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gwt performance

In java when you instantiate a new object, no added memory is allocated for its methods. in gwt, the java classes are compiled into javascript. the question is does each javascript instance repeat the method code?

In general, when you create a new instance of a javascript object, are the method code repeated?
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bhomass
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bhomass
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2 Solutions
 
for_yanCommented:

I guess, there is a distinction. Originally JavaScript had only
instance methods - those were defined in constructior and each
instance carries with it all its methods.

In modern implementation of JavaScript prototypes can  be used
and in these cases only one copy of method for the
object is stored and all instances
inheriting from this prototype use
the same memory space ofr mthod implementations

type JavaScript prototype in Google and you'll of course  see
 plenty of links on this subject

http://stackoverflow.com/questions/4736910/javascript-when-to-use-prototypes

http://mckoss.com/jscript/object.htm

http://timkadlec.com/2008/01/using-prototypes-in-javascript/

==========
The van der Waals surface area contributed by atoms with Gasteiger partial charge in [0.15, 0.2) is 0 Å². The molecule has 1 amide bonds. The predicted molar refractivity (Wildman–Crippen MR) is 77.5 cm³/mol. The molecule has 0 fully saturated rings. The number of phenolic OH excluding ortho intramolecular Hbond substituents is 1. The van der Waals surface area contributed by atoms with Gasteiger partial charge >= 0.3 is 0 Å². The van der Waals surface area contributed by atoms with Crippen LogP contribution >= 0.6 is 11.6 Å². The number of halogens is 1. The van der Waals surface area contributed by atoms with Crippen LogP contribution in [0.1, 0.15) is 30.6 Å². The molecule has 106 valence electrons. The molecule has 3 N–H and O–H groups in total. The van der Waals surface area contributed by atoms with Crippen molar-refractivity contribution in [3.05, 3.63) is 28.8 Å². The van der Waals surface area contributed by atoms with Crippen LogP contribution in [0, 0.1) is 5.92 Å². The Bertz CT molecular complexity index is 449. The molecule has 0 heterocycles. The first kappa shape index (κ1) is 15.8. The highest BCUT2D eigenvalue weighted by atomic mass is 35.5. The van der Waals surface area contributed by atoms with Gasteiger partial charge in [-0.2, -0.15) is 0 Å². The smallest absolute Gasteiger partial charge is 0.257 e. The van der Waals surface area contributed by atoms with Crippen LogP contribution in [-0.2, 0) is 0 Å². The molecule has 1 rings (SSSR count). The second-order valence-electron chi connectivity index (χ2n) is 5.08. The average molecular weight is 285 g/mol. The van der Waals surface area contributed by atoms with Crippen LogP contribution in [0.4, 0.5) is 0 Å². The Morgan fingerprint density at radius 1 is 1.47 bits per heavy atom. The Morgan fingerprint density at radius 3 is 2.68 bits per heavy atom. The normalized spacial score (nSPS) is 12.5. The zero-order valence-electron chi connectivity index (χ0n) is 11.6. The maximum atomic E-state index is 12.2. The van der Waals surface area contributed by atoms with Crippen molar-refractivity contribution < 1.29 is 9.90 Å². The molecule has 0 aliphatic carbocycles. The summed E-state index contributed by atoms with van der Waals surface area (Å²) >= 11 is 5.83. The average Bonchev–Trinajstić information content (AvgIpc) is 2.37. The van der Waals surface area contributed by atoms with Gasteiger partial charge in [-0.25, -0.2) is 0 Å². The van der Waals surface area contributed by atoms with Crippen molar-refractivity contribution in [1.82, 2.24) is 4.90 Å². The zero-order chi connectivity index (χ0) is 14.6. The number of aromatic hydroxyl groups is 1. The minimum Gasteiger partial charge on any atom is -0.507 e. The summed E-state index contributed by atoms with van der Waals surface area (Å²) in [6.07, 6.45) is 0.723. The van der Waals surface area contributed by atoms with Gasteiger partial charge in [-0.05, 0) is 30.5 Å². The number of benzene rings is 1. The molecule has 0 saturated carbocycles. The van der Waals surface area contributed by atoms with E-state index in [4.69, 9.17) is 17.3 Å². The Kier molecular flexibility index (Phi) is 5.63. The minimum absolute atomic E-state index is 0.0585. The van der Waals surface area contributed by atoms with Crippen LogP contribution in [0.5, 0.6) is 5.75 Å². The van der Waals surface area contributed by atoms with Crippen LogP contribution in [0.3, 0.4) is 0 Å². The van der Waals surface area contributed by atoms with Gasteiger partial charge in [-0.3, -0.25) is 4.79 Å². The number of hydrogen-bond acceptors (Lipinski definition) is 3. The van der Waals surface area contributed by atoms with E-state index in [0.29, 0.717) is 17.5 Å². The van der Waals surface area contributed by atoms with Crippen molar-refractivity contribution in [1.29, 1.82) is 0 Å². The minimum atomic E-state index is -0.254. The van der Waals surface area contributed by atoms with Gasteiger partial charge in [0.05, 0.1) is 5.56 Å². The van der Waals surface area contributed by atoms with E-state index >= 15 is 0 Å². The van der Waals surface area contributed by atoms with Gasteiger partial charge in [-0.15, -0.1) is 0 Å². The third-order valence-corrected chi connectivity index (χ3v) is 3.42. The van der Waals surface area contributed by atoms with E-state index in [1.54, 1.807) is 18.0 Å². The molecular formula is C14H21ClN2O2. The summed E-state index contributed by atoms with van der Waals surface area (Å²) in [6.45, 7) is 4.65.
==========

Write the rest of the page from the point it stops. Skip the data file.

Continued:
ans so on...
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for_yanCommented:
How do they do it in GWT needs to be looked up.
I know for example that jQuery library is based on prototypes
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for_yanCommented:
Judging by this:
http://code.google.com/p/google-web-toolkit/wiki/PrototypeChainingOptimization
GWT uses prototypes extensively, which would be expected, as it was
developed when JavaScript already had prototypes
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dpearsonCommented:
>> In general, when you create a new instance of a javascript object, are the method code repeated?

No it's not.  If you think about it that would be very inefficient.  JavaScript looks for all properties of an object (methods, fields etc.) by looking at the local instance first.  If it fails to find an implementation there it walks a chain of pointers up through the equivalent of a class hierarchy until it finds a property which matches.  If nothing matches it returns "undefined".

This model lets you dynamically modify any instance in the JavaScript object graph to add a new method (or field) while still keeping memory usage efficient.  So don't worry, you're essentially paying the same price for memory usage in JavaScript as you would in Java.  The big difference is more on execution speed then memory model.

Doug
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